Cellular immunotherapies that specifically target malignant tumors are thought to be a promising approach in cancer medicine. However, a basic requirement for this kind of targeted immunotherapy is to identify target molecules that are found exclusively on the tumor cells and are recognized by the immune system.
Malignant gliomas are incurable brain tumors that spread in the brain and cannot be completely removed by surgery. "Gliomas are very difficult to treat, and the lack of suitable target structures is a considerable challenge for developing immunotherapies," explained Lukas Bunse, an immunologist at the DKFZ and a doctor at the University Hospital Mannheim (UMM).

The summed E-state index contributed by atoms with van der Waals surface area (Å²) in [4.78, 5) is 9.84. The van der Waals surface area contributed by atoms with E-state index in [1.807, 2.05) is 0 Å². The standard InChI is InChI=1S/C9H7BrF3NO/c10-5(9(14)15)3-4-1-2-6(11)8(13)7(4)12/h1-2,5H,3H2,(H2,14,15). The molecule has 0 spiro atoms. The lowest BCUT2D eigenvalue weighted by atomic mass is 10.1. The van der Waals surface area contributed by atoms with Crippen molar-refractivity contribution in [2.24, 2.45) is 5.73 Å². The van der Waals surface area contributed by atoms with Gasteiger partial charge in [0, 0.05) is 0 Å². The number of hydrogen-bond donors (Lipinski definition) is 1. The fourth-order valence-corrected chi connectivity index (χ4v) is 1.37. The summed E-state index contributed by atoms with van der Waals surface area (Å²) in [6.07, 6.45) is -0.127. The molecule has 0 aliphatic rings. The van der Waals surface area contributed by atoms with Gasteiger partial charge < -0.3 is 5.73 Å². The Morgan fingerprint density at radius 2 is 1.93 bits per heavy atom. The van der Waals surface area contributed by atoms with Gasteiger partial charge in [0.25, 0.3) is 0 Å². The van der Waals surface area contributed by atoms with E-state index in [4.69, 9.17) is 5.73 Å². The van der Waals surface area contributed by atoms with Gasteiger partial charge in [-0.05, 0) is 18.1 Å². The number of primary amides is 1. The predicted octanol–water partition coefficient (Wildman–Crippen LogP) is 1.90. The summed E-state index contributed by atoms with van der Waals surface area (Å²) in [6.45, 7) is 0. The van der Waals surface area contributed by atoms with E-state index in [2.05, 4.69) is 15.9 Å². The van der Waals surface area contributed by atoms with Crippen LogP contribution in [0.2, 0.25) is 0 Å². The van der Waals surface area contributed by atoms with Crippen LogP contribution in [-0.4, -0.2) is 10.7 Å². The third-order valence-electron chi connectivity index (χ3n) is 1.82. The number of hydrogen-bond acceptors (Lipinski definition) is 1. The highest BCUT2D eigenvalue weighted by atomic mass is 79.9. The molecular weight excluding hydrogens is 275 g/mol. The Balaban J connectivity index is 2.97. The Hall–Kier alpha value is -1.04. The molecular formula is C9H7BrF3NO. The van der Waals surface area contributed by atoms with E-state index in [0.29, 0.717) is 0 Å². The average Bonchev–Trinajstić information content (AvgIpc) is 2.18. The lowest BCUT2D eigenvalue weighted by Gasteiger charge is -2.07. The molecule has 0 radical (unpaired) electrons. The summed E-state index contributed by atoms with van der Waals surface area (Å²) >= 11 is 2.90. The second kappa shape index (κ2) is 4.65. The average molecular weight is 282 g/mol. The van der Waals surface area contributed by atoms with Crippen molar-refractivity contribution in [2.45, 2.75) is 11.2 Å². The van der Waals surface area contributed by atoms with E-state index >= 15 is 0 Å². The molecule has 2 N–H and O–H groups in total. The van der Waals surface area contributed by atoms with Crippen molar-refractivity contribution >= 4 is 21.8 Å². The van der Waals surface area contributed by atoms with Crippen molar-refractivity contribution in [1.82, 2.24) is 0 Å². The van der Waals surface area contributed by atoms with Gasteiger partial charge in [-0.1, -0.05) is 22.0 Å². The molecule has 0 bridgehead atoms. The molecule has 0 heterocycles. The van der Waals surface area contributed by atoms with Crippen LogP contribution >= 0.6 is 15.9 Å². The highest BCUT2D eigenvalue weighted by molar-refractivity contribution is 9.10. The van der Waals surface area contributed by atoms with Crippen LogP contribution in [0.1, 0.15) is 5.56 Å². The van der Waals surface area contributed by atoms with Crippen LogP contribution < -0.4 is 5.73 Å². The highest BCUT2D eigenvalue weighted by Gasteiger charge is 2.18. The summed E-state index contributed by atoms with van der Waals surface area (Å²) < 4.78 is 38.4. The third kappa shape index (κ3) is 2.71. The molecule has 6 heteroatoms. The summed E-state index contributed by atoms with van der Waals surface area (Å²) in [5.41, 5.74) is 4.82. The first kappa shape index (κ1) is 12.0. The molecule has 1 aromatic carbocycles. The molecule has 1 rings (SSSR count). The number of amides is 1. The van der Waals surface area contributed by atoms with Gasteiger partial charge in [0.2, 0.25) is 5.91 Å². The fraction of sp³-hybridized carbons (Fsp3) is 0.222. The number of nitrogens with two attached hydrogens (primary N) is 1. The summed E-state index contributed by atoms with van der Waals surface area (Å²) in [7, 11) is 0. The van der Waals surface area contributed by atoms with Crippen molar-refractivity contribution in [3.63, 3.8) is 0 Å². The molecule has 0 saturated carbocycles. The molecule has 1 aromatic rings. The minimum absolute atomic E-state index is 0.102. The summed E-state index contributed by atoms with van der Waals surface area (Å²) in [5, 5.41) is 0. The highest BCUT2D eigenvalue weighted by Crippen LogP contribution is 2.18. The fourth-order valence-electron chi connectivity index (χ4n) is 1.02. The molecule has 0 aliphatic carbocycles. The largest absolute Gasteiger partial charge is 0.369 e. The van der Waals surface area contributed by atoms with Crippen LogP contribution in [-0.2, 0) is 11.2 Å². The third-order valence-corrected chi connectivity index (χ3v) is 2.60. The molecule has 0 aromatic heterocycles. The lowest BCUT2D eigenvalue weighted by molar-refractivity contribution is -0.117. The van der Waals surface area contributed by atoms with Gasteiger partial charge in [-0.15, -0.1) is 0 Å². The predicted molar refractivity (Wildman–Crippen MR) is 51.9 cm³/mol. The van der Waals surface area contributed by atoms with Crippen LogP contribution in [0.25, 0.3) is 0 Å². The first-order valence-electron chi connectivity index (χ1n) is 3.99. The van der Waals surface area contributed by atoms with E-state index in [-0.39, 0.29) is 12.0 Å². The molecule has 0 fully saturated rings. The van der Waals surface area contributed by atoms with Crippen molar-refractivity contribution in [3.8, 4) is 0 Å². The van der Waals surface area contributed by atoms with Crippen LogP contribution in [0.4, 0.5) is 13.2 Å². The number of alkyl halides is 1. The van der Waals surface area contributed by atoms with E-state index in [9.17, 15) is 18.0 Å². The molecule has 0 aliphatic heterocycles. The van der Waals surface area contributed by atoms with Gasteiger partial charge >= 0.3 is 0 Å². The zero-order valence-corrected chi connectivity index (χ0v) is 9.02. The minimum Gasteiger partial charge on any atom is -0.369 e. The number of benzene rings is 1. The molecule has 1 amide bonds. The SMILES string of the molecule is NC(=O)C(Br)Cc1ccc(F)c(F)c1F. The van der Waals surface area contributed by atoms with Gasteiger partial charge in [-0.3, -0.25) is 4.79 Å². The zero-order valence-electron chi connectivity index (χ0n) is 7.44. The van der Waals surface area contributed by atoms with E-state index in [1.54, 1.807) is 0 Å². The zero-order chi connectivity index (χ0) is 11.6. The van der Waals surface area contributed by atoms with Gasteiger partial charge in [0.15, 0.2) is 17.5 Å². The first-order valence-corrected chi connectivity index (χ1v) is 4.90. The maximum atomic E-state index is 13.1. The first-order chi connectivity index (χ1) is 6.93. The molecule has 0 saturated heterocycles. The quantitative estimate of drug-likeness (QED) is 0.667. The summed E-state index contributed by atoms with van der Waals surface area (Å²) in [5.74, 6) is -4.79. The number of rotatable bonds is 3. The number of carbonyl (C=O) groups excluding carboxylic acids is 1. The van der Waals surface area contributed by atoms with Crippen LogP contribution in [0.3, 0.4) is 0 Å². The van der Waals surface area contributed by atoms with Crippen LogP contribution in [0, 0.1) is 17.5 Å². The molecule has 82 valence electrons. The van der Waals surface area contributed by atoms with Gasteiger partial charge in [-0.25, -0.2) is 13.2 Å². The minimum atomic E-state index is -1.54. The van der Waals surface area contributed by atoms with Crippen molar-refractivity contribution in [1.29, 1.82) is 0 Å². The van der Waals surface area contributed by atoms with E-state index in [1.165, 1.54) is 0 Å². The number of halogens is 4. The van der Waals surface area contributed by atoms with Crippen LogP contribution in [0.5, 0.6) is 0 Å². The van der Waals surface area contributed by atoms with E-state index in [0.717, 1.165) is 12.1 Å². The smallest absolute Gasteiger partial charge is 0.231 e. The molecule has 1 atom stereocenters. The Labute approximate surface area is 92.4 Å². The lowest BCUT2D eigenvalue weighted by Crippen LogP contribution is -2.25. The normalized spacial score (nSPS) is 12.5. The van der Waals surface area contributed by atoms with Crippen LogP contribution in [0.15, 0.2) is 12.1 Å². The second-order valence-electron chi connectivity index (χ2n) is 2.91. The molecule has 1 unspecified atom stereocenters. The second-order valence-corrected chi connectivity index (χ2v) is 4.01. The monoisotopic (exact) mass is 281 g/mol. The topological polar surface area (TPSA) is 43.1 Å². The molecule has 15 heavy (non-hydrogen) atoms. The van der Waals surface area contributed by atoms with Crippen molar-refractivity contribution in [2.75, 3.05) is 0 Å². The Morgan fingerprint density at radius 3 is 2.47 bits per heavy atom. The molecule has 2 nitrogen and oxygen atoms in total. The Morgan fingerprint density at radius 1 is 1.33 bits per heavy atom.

Using an experimental mouse model, Lucas Bunse and his team have now demonstrated for the first time that transgenic T cells targeting tumor neoepitopes can be used to treat gliomas.